Yangon: an Introduction to Burma

Yangon has a charm of its own and in its heyday it must have been glorious. Even through the decay and neglect you can see how beautiful the buildings are. The Kandawgyi Lake at sunset is very pretty and the Karaweik boat, a replica of a royal barge against the blazing sky is not to be missed.

Sunset at Kandawgyi Lake, Yangon, Burma

Sunset at Kandawgyi Lake, Yangon, Burma

Within a few hours after landing I had the first clue that this would be a very different trip. After dropping the bag in my room, I went straight to visit the Shwegadon Pagoda in time for sunset. It is so unlike anything I have seen, so beautiful, there are no words. There are several small temples that house Buddha images, five sacred Bodhi trees, other smaller pagodas and the Shwegadon pagoda itself, a magnificent golden and jewellery encrusted pagoda. I have never seen anything quite like it. I wandered around for a couple of hours, people smiling at me, children waving and saying hello and hardly any other foreigners. Nothing can describe how utterly amazing this pagoda is. You have to see it. There was a Buddhist monk who was being followed by a small retinue and filmed as he walked around. No idea of who he was but it added to this very special setting. Of course, the area is huge with several entrances and it was not easy working out where I’d come in as that was where my shoes were. After a long detour which involved walking barefoot in the street I found it. I learned my lesson and after that I put my shoes in a bag and took them with me everywhere I went.

Shwedagon Pagoda, Yangon, Burma

Shwedagon Pagoda, Yangon, Burma

From the pagoda I took a taxi to a restaurant recommended by the hotel and was pleasantly surprised the driver spoke really good English. We arrived at the restaurant as he was telling me how dangerous this area was, that I should have him wait for me because I would never find a taxi, to which I pointed to the massive hotel round the corner and said I was sure I would find a taxi there. He rushed ahead of me to talk to the waiter as he said he didn’t have change. We had agreed $2.50 and I only had $3. Now, I may not speak Burmese but the body language was unmistakable. There he was telling the waiter to go inside and pretend he didn’t have change. I told him to stop it, that I was perfectly aware of what he was doing and to leave me alone. He left, tail between his legs, I had only paid him $2 but was really annoyed at him and the waiter for going along the charade. Every time I asked him why he’d agreed to it, he pretended he didn’t understand. He understood plenty when it was time to take my order though…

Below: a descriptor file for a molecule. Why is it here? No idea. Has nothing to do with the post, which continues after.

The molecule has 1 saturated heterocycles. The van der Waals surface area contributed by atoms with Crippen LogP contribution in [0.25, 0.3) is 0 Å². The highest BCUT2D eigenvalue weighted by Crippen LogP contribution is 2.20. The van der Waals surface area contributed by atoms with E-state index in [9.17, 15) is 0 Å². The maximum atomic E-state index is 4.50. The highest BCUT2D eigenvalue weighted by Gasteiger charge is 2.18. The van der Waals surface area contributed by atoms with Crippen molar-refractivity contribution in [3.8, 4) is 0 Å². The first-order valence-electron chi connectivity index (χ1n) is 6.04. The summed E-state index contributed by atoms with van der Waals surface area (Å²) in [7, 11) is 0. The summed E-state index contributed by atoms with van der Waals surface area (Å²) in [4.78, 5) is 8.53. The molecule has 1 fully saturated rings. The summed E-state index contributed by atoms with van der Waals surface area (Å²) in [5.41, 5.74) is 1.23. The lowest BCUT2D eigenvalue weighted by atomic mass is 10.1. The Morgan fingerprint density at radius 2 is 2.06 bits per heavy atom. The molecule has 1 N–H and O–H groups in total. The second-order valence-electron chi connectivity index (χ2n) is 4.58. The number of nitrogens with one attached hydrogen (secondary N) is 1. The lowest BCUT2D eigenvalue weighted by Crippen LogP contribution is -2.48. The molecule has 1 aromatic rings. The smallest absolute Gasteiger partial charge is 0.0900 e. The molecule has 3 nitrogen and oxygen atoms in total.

Botataung Pagoda, Yangon, Burma

Botataung Pagoda, Yangon, Burma

I am in favour of two tiered pricing, one for locals and one for foreigners but here you pay for everything. Want to go into the park to see the lake? Pay. Enter the pagoda? Pay. Want to use your camera in the temple or pagoda? Pay. Video? Some more…The next day I went to see Sula pagoda and Botataung pagoda, both beautiful and $3 each. 

Burma for me in a nutshell? Stunningly beautiful pagodas and charming people who smile and are curious about you in a very friendly way and then, on the other hand, others who just try it on constantly. It was exhausting.




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